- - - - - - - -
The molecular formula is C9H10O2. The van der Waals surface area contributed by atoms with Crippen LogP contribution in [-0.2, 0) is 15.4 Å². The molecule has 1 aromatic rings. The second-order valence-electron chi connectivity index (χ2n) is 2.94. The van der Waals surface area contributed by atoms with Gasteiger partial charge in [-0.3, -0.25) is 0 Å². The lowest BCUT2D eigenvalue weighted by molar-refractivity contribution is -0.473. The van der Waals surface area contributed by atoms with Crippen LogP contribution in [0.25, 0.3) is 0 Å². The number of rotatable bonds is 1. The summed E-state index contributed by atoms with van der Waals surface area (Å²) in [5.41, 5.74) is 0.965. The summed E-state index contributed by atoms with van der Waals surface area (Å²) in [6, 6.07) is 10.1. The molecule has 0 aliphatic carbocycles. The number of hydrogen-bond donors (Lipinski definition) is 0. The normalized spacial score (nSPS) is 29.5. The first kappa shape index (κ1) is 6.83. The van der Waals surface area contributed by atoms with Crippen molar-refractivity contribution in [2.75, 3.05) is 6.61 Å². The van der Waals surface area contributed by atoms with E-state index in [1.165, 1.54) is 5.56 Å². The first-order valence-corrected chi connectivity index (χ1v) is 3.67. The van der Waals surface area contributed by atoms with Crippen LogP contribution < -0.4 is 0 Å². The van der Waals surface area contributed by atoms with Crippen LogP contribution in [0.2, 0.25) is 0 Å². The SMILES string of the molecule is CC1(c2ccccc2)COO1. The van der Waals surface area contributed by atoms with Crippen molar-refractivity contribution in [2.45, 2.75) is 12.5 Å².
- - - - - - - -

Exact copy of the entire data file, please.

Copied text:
The molecular formula is C9H10O2. The van der Waals surface area contributed by atoms with Crippen LogP contribution in [-0.2, 0) is 15.4 Å². The molecule has 1 aromatic rings. The second-order valence-electron chi connectivity index (χ2n) is 2.94. The van der Waals surface area contributed by atoms with Gasteiger partial charge in [-0.3, -0.25) is 0 Å². The lowest BCUT2D eigenvalue weighted by molar-refractivity contribution is -0.473. The van der Waals surface area contributed by atoms with Crippen LogP contribution in [0.25, 0.3) is 0 Å². The number of rotatable bonds is 1. The summed E-state index contributed by atoms with van der Waals surface area (Å²) in [5.41, 5.74) is 0.965. The summed E-state index contributed by atoms with van der Waals surface area (Å²) in [6, 6.07) is 10.1. The molecule has 0 aliphatic carbocycles. The number of hydrogen-bond donors (Lipinski definition) is 0. The normalized spacial score (nSPS) is 29.5. The first kappa shape index (κ1) is 6.83. The van der Waals surface area contributed by atoms with Crippen molar-refractivity contribution in [2.75, 3.05) is 6.61 Å². The van der Waals surface area contributed by atoms with E-state index in [1.165, 1.54) is 5.56 Å². The first-order valence-corrected chi connectivity index (χ1v) is 3.67. The van der Waals surface area contributed by atoms with Crippen LogP contribution < -0.4 is 0 Å². The van der Waals surface area contributed by atoms with Crippen LogP contribution in [0.2, 0.25) is 0 Å². The SMILES string of the molecule is CC1(c2ccccc2)COO1. The van der Waals surface area contributed by atoms with Crippen molar-refractivity contribution in [2.45, 2.75) is 12.5 Å².